J.C.Murrell@uea.ac.uk

+44 (0)1603 592959 (office) / +44 (0)1603 592239 (lab)

 

Nasmille Larke-Mejía

Nasmille is Postdoc at GROW Colombia working in the Agricultural Diversity Programme. She focuses on studying the microbial ecology of soils associated to different crops (sugarcane and coffee) and the Colombian Páramo environment. Nasmille is an Environmental Microbiologist, specialized in the use of cultivation-dependent and cultivation-independent methods to study the microbial ecology of microorganisms in the terrestrial environment. Nasmille finished her PhD in 2018 at the School of Environmental Sciences (ENV) at University of East Anglia (UEA) funded by a Colombian government (Colciencias) Scholarship. Under the supervision of Professor J Colin Murrell, Nasmille worked on characterizing soil and phyllosphere microorganisms that use isoprene as their sole source of C using techniques including stable isotope probing (SIP), amplicon sequencing and metagenome analysis. Previously, as part of the CIMIC lab at Universidad de los Andes in Colombia, Nasmille isolated and studied ANFO-degrading bacteria from an open coal mine pit and their expression of nitrogen cycle genes in presence of the explosive.

Faculty group: Organisms and Ecosystems

Projects you are working on: GROW-Colombia project

Email: nasmille.mejia-florez@earlham.ac.uk

Linkedin: Nasmille L. Larke-Mejía

Twitter: @NasmiMejia

Publications:

Nasmille L. Larke-Mejía, Andrew T. Crombie, Jennifer Pratscher, Terry J. McGenity and J. Colin Murrell.. Novel isoprene-degrading Proteobacteria from soil and leaves identified by cultivation and analysis of metagenomes from stable isotope probing experiments. Submitted to Microbiome June 2019.

Carrión O, Larke-Mejía NL, Gibson L, Farhan Ul Haque M, Ramiro-García J, McGenity TJ, et al. Gene probing reveals the widespread distribution, diversity and abundance of isoprene-degrading bacteria in the environment. Microbiome. 2018;6:219. doi:10.1186/s40168-018-0607-0.

Crombie AT, Larke-Mejía NL, Emery H, Dawson R, Pratscher J, Murphy GP, et al. Poplar phyllosphere harbors disparate isoprene-degrading bacteria. Proc Natl Acad Sci U S A. 2018;I:13081–6. doi:10.1073/pnas.1812668115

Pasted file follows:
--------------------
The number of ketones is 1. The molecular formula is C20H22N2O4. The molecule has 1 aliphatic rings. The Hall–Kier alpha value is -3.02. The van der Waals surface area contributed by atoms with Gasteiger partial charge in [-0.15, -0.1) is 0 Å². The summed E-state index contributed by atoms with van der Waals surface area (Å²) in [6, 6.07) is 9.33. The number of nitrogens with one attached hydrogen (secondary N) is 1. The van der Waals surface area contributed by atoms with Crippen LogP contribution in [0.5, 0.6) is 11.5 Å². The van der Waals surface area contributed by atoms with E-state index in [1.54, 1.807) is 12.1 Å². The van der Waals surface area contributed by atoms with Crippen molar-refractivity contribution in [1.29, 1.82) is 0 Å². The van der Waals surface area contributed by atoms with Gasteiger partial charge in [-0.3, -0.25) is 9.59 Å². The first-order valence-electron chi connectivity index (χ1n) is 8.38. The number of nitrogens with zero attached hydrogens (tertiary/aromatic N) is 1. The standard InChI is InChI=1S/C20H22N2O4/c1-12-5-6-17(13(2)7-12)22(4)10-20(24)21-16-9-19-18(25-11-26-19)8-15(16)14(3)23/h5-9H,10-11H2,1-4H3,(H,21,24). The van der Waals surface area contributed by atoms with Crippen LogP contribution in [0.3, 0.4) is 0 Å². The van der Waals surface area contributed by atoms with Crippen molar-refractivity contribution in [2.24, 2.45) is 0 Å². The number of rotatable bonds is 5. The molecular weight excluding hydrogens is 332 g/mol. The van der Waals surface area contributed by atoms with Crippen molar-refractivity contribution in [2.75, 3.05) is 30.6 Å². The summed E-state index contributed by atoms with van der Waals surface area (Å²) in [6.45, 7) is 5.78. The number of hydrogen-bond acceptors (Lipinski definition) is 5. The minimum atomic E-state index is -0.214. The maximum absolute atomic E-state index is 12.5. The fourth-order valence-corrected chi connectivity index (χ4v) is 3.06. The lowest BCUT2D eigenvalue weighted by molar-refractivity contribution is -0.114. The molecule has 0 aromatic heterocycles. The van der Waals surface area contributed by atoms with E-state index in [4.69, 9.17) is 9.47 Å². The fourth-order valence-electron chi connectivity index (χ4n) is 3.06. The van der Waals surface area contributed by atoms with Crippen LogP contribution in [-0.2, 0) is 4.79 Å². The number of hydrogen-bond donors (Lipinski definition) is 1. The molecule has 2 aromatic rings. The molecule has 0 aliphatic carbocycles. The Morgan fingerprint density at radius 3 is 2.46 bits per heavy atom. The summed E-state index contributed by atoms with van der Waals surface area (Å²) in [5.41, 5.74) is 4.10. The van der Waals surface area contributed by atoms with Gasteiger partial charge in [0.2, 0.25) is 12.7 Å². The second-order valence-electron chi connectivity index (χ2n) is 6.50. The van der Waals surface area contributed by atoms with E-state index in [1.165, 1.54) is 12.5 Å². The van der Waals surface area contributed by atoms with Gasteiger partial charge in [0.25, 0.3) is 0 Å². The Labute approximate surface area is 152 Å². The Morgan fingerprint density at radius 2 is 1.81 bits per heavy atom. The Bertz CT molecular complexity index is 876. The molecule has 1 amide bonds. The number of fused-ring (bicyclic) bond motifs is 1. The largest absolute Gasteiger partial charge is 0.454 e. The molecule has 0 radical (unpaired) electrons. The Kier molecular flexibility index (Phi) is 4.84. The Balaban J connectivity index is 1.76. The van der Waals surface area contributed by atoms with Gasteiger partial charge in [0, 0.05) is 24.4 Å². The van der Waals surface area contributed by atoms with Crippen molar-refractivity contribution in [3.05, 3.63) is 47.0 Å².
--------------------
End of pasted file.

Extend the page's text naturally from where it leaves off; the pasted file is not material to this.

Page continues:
Andrew T. Crombie, Nasmille L. Mejia-Florez, Terry J. McGenity, and J. Colin Murrell (2018) Genetics and Ecology of Isoprene Degradation. F. Rojo (ed.), Aerobic Utilization of Hydrocarbons, Oils and Lipids, Handbook of Hydrocarbon and Lipid Microbiology.

Rachael E. Antwis, Sarah M. Griffiths, Xavier A. Harrison, Paz Aranega-Bou, Andres Arce, Aimee S. Bettridge, Francesca L. Brailsford, Alexandre de Menezes, Andrew Devaynes,Kristian M. Forbes, Ellen L. Fry, Ian Goodhead, Erin Haskell, Chloe Heys, Chloe James, Sarah R. Johnston, Gillian R. Lewis, Zenobia Lewis, Michael C. Macey, Alan McCarthy, James E. McDonald, Nasmille L. Mejia-Florez, David O’Brien, Chlo´e Orland, Marco Pautasso, William D. K. Reid, Heather A. Robinson,Kenneth Wilson and William J. Sutherland. Fifty important research questions inmicrobial ecology. FEMS Microbiology Ecology, 2017, Vol. 93, No. 5.

Qualifications:

PhD Environmental Microbiology (2018)
Awarded a full scholarship by Colciencias
J. Colin Murrell Lab at University of East Anglia
Norwich, England
Thesis title: “Microbial Ecology of Isoprene Degraders in the Terrestrial Environment”

MSc Microbiology (2010)
Awarded a full scholarship by Universidad de los Andes.
Centro de Investigaciones Microbiologicas (CIMIC) at Universidad de los Andes.
Bogotá, Colombia.
Thesis title: “An Explosive Condition: Open Cast Pit Mining Culturable Microbial Subsurface Diversity and the Expression of Nitrogen Cycle Genes”

BSc Microbiology (2008)
Centro de Investigaciones Microbiologicas (CIMIC) at Universidad de los Andes.
Bogotá, Colombia.
Thesis title: “Characterization of prominent aerobic coal mine original bacteria that employ the explosive ANFO as an alternative carbon and nitrogen source.”

BSc Biology (2008)
Centro de Investigaciones Microbiologicas (CIMIC) at Universidad de los Andes.
Bogotá, Colombia.
Thesis title: “Characterization of prominent aerobic coal mine original bacteria that employ the explosive ANFO as an alternative carbon and nitrogen source.”

Funding:

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